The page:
Snapshot of a day in the life of a Darling Downs dairy
AS Gladfield dairy farmer Gary Christensen looks across his cows grazing in the paddock, he thinks about how nice the view is.
The El Paso Farm owner has opened up his dairy to Warwick photographer Jodie Locke to capture and share with the world.
Mrs Locke was asked by Australian, a Facebook page, to capture a day in the life of a local dairy farm.
At 3.30pm she put on her boots and headed out to the dairy farm.
"I follow him (Gary) through the whole milking process, from the paddock up to the dairy shed and through it," she said.
"It's just amazing the cows come out of the gate and walk on up."
The budding photographer said the project wasn't about the negativity surrounding dairy farmers, instead she wanted to focus on the beauty and lifestyle.
"I didn't want to make a political statement," she said.
"It's absolutely beautiful out there."
Using a camera she won in a Warwick Daily News competition, Mrs Locke spent several hours capturing life on the dairy.
"With the new shed they have out there, what used to take four hours twice a day takes roughly two hours," she said.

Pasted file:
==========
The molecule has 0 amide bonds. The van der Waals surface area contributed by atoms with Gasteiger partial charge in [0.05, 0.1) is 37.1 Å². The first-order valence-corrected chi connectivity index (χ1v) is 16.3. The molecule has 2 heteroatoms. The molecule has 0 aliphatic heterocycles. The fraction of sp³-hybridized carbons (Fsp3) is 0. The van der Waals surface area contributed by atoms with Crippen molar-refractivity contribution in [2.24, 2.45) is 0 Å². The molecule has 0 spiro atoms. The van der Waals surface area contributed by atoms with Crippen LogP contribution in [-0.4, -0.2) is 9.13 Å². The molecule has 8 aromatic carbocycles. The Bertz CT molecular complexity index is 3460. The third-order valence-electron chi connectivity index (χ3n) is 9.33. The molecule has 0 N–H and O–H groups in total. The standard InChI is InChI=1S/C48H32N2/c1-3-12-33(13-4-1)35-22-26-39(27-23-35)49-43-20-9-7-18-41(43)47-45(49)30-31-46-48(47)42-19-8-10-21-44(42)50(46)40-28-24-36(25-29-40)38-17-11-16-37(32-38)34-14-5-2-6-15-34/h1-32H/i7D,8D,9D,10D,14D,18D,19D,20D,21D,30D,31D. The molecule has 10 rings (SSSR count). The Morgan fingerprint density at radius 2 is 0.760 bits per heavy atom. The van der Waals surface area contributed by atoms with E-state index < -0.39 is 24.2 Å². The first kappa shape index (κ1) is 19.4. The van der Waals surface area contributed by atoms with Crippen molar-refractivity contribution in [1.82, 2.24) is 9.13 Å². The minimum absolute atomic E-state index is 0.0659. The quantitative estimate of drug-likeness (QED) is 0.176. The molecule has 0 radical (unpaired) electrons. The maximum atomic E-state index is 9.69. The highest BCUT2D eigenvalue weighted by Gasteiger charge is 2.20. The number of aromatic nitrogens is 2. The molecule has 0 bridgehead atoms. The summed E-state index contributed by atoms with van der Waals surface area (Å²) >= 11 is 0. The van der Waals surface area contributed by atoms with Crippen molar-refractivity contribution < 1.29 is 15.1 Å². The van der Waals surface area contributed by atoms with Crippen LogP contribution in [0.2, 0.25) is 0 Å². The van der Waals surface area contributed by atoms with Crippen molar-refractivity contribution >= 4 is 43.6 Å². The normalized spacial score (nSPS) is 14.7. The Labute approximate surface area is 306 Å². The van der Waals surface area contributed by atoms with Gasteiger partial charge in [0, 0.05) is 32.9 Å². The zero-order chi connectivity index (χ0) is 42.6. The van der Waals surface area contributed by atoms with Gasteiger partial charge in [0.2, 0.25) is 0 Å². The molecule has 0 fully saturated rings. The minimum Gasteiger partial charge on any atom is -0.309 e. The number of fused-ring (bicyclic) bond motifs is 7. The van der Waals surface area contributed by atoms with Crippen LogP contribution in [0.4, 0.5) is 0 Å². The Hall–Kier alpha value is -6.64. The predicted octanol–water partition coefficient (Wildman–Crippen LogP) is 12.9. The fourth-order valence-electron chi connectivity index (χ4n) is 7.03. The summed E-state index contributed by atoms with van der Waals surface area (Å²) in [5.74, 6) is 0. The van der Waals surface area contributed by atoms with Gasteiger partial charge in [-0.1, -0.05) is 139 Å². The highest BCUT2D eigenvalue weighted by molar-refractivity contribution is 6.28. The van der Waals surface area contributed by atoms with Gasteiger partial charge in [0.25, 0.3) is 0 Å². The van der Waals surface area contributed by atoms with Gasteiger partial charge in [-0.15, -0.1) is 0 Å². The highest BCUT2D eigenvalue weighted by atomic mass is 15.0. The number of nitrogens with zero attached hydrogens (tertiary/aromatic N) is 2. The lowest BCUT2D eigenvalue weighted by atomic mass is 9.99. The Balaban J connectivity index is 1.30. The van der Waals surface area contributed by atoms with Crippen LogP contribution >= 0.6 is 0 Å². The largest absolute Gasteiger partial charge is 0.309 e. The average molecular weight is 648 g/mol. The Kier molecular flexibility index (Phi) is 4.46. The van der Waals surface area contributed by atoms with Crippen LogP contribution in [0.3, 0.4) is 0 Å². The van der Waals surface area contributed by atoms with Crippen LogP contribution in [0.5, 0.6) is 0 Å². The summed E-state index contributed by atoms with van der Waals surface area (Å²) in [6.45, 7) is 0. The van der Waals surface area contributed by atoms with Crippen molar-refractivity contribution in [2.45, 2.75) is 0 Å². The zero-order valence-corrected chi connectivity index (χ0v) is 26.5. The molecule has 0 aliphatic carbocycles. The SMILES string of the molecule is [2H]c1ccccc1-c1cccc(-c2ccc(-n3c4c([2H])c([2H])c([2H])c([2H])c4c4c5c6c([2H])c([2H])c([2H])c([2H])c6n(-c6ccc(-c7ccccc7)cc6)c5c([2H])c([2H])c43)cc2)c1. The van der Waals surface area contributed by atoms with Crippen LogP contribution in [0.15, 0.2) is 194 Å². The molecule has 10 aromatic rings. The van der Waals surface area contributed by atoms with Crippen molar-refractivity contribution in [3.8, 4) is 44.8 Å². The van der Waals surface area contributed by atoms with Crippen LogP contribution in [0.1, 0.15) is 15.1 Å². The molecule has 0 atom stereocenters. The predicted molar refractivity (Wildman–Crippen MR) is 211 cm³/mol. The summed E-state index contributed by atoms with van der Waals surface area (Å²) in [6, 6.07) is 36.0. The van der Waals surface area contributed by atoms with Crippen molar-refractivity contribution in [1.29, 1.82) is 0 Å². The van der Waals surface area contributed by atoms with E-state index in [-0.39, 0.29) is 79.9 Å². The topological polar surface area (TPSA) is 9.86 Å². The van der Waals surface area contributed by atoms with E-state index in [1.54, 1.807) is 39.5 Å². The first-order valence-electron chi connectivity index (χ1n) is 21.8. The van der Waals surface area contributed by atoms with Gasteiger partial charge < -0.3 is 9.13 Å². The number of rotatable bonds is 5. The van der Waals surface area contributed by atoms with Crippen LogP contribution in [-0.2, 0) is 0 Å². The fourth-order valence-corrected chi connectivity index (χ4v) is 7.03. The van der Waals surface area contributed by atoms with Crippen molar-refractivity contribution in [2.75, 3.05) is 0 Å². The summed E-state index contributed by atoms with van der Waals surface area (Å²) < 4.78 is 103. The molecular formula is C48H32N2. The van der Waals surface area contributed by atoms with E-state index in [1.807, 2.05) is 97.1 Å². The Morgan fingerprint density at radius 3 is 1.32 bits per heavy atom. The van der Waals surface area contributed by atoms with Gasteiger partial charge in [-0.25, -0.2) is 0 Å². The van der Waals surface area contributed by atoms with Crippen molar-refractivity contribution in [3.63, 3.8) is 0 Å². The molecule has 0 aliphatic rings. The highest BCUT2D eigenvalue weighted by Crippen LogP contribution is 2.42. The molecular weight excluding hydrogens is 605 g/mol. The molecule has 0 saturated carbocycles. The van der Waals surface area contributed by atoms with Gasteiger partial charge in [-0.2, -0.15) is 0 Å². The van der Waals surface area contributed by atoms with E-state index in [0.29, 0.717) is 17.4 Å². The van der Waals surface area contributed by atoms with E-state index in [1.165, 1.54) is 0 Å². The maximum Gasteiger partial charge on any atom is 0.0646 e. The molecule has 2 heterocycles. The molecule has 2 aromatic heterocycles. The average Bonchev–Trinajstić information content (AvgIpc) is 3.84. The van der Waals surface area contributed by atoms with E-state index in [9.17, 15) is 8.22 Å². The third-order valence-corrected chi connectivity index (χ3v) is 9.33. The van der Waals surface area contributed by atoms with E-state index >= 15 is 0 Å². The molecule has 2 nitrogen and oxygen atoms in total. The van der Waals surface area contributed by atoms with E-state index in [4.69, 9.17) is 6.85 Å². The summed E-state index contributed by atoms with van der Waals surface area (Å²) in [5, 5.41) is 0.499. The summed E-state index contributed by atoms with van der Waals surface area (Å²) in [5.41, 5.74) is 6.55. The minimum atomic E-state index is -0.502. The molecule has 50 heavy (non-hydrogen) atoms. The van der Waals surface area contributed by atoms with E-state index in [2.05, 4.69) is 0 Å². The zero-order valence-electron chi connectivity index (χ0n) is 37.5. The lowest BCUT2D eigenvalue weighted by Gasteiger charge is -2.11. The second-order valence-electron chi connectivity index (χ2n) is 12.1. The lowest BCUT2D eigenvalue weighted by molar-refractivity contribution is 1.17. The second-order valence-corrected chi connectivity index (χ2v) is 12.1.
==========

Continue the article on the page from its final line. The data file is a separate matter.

The photos have been seen, liked and shared by hundreds of people on social media.
For Mr Christensen, it's a small insight into his everyday routine.
"It happens everyday - rain, hail or shine," he said.
"It's definitely a lifestyle."
Born and raised into the dairy industry, the Gladfield farmer said he believed it was important for people to see what happens behind the scenes of a dairy.
"I honestly believe a lot of the town folk need to see what goes on understand how much work goes on," he said.
"A lot of them just sit at home and think milk turns up in a bottle."
Mr Christensen said it was easy to take the beauty of his farm for granted.
"I never get tired of my view," he said,
"It's a nice part of the world out here - pretty much paradise valley."